To disconnect users in Azure Virtual Desktop (classic), run this cmdlet:
To disconnect users in Azure Virtual Desktop, run this cmdlet:
Once you've signed out all users in the primary region, you can fail over the VMs in the primary region and let users connect to the VMs in the secondary region.
Next, consider your network connectivity during the outage. You'll need to make sure you've set up a virtual network (VNET) in your secondary region. If your users need to access on-premises resources, you'll need to configure this VNET to access them. You can establish on-premises connections with a VPN, ExpressRoute, or virtual WAN.
We recommend you use Azure Site Recovery to set up the VNET in the failover region because it preserves your primary network's settings and doesn't need peering.
Next, ensure that the domain controller is available at the secondary location.
There are three ways to keep the domain controller available:
- Have one or more Active Directory Domain Controllers in the secondary location
- Use an on-premises Active Directory Domain Controller
- Replicate Active Directory Domain Controller using Azure Site Recovery
Back up your data
You also have the option to back up your data. You can choose one of the following methods to back up your Azure Virtual Desktop data:
- For Compute data, we recommend only backing up personal host pools with Azure Backup.
- For Storage data, the backup solution we recommend varies based on the back-end storage you used to store user profiles:
- If you used Azure Files Share, we recommend using Azure Backup for File Share.
- If you used Azure NetApp Files, we recommend using either Snapshots/Policies or Azure NetApp Files Backup.
Finally, make sure that any business apps that rely on data located in the primary region can fail over to the secondary location. Also, be sure to configure the settings the apps need to work in the new location. For example, if one of the apps is dependent on the SQL backend, make sure to replicate SQL in the secondary location. You should configure the app to use the secondary location as either part of the failover process or as its default configuration. You can model app dependencies on Azure Site Recovery plans. To learn more, see About recovery plans.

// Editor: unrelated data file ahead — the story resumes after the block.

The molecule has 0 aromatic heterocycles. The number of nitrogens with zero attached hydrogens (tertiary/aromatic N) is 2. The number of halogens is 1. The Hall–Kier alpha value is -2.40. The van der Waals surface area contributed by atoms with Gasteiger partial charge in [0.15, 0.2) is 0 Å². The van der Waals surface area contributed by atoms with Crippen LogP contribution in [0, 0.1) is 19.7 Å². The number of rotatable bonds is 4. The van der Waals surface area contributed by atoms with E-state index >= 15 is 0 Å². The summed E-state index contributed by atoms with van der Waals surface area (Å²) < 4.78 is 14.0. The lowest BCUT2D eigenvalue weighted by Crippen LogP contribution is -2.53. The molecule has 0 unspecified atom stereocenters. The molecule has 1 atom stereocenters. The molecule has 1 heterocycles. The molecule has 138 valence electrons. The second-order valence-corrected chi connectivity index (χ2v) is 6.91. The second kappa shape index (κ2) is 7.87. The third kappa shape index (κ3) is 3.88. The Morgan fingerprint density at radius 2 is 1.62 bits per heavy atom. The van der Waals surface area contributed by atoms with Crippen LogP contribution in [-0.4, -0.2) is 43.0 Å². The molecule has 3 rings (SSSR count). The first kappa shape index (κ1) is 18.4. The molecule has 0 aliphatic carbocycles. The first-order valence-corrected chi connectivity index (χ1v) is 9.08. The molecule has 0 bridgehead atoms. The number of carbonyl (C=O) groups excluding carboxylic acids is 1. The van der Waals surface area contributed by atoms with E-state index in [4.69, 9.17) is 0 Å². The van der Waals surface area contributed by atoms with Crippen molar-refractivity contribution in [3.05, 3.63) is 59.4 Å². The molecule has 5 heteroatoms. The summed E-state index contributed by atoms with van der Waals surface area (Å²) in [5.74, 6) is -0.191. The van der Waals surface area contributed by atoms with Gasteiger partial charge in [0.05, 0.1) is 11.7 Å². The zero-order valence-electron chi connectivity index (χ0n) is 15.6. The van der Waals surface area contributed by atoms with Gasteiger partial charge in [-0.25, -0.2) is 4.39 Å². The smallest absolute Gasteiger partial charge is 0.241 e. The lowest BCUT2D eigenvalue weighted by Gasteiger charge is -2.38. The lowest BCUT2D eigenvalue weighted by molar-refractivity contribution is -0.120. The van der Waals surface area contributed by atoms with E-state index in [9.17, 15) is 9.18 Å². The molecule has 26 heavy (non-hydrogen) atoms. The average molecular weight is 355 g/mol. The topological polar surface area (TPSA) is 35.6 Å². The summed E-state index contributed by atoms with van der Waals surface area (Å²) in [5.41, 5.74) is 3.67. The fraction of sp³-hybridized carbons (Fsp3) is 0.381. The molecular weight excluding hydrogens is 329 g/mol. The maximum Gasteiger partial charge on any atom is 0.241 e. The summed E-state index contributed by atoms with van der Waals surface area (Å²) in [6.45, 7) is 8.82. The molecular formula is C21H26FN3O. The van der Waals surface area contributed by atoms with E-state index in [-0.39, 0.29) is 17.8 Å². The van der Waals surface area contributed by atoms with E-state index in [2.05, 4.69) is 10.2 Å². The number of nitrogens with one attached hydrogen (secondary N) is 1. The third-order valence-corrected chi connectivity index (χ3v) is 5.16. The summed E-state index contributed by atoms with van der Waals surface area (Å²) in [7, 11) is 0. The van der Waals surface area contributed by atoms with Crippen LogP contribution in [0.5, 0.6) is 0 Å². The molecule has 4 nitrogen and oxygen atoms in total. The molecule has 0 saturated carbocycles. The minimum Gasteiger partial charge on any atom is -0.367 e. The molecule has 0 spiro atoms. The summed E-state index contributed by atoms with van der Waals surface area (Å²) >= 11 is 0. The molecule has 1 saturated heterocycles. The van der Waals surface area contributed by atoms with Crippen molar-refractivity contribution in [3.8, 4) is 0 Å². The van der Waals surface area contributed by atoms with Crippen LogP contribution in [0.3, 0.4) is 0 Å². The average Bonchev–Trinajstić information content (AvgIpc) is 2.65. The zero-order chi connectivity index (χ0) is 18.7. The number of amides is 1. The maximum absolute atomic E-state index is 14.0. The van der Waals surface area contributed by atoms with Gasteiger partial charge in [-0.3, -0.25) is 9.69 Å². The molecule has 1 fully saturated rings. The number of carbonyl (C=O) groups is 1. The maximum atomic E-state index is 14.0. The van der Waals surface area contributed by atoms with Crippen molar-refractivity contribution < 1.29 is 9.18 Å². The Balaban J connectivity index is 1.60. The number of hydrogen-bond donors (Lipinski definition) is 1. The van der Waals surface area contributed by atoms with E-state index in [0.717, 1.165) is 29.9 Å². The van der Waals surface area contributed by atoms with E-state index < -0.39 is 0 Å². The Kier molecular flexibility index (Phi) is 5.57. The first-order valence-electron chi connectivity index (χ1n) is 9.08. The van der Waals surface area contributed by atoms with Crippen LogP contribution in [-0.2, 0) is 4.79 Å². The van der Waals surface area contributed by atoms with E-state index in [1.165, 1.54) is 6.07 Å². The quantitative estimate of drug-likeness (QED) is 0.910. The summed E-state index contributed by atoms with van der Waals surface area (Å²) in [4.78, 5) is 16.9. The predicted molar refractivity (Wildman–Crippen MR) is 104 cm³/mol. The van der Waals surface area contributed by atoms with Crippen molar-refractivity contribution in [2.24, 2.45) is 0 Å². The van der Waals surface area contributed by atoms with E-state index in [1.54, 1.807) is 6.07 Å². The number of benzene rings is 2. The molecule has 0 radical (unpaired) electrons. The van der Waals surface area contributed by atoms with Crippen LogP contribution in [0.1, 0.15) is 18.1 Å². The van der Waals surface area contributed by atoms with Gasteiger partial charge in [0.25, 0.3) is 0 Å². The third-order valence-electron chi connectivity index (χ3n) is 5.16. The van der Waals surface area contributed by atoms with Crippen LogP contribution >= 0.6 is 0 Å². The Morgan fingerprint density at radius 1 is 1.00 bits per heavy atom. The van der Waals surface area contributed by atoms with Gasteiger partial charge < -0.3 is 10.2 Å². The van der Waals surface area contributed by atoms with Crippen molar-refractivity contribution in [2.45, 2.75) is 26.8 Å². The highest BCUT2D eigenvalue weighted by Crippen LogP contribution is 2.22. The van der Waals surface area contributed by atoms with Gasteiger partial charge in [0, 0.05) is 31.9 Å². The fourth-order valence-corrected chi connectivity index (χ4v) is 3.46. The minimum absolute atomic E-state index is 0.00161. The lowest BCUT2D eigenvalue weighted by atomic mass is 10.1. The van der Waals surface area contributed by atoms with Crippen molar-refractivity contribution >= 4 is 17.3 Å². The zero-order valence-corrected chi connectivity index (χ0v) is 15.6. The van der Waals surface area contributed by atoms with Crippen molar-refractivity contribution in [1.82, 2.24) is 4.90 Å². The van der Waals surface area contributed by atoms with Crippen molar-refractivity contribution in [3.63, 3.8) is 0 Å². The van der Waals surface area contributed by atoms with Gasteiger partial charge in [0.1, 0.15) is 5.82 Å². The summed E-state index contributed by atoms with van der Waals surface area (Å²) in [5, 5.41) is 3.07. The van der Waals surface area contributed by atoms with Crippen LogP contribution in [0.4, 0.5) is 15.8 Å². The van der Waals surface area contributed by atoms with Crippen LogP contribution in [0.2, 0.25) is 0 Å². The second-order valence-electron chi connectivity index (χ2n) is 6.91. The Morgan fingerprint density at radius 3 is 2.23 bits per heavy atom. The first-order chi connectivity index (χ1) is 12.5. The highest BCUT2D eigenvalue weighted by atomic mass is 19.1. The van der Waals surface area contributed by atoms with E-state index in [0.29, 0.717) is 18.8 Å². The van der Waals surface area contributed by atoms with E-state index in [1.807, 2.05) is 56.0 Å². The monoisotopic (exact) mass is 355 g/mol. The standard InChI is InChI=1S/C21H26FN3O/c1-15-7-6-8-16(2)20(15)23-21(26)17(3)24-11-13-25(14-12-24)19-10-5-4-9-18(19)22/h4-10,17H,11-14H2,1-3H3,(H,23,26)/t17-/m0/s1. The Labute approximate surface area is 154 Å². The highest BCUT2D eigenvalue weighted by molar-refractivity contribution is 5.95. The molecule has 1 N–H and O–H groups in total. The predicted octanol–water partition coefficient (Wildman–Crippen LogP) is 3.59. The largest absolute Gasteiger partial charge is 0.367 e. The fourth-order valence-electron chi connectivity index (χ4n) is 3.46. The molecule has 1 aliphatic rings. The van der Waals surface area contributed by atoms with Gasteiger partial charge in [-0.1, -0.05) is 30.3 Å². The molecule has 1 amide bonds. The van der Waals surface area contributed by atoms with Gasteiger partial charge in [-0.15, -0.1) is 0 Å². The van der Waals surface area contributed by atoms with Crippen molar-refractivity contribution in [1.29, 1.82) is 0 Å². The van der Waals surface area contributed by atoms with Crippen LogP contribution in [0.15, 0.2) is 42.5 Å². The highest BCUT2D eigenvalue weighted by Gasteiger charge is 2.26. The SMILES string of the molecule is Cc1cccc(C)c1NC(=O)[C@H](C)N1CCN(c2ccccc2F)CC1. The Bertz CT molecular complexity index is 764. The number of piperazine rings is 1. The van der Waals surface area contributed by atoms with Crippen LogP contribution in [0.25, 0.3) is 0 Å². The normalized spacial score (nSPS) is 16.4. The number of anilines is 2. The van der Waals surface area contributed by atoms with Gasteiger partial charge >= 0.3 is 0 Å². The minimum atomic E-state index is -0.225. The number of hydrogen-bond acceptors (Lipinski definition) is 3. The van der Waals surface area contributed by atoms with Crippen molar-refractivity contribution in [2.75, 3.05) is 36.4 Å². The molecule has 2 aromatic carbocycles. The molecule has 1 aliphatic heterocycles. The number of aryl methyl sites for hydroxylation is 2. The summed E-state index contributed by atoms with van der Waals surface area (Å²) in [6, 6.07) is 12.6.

Disaster recovery testing
After you're done setting up disaster recovery, you'll want to test your plan to make sure it works.
Here are some suggestions for how to test your plan:
- If the test VMs have internet access, they'll take over any existing session host for new connections, but all existing connections to the original session host will remain active. Make sure the admin running the test signs out all active users before testing the plan.
- You should only do full disaster recovery tests during a maintenance window to not disrupt your users.
- Make sure your test covers all business-critical applications and data.
- We recommend you only failover up to 100 VMs at a time. If you have more VMs than that, we recommend you fail them over in batches 10 minutes apart.
If you have questions about how to keep your data secure in addition to planning for outages, check out our security guide.